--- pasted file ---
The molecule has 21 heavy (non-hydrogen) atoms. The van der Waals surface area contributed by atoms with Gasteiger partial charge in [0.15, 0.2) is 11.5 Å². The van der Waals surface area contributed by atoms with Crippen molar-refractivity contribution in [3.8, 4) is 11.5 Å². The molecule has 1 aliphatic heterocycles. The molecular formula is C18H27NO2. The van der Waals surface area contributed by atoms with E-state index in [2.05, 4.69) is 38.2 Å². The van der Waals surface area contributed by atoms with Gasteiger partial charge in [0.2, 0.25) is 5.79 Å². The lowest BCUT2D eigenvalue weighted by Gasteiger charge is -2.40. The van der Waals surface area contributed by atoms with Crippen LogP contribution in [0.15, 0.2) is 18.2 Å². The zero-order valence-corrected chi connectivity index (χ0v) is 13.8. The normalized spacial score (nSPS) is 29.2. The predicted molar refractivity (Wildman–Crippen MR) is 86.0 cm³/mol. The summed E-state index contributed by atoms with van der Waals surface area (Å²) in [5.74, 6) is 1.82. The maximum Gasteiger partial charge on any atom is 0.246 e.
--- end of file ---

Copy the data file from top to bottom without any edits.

The molecule has 21 heavy (non-hydrogen) atoms. The van der Waals surface area contributed by atoms with Gasteiger partial charge in [0.15, 0.2) is 11.5 Å². The van der Waals surface area contributed by atoms with Crippen molar-refractivity contribution in [3.8, 4) is 11.5 Å². The molecule has 1 aliphatic heterocycles. The molecular formula is C18H27NO2. The van der Waals surface area contributed by atoms with E-state index in [2.05, 4.69) is 38.2 Å². The van der Waals surface area contributed by atoms with Gasteiger partial charge in [0.2, 0.25) is 5.79 Å². The lowest BCUT2D eigenvalue weighted by Gasteiger charge is -2.40. The van der Waals surface area contributed by atoms with Crippen LogP contribution in [0.15, 0.2) is 18.2 Å². The zero-order valence-corrected chi connectivity index (χ0v) is 13.8. The normalized spacial score (nSPS) is 29.2. The predicted molar refractivity (Wildman–Crippen MR) is 86.0 cm³/mol. The summed E-state index contributed by atoms with van der Waals surface area (Å²) in [5.74, 6) is 1.82. The maximum Gasteiger partial charge on any atom is 0.246 e.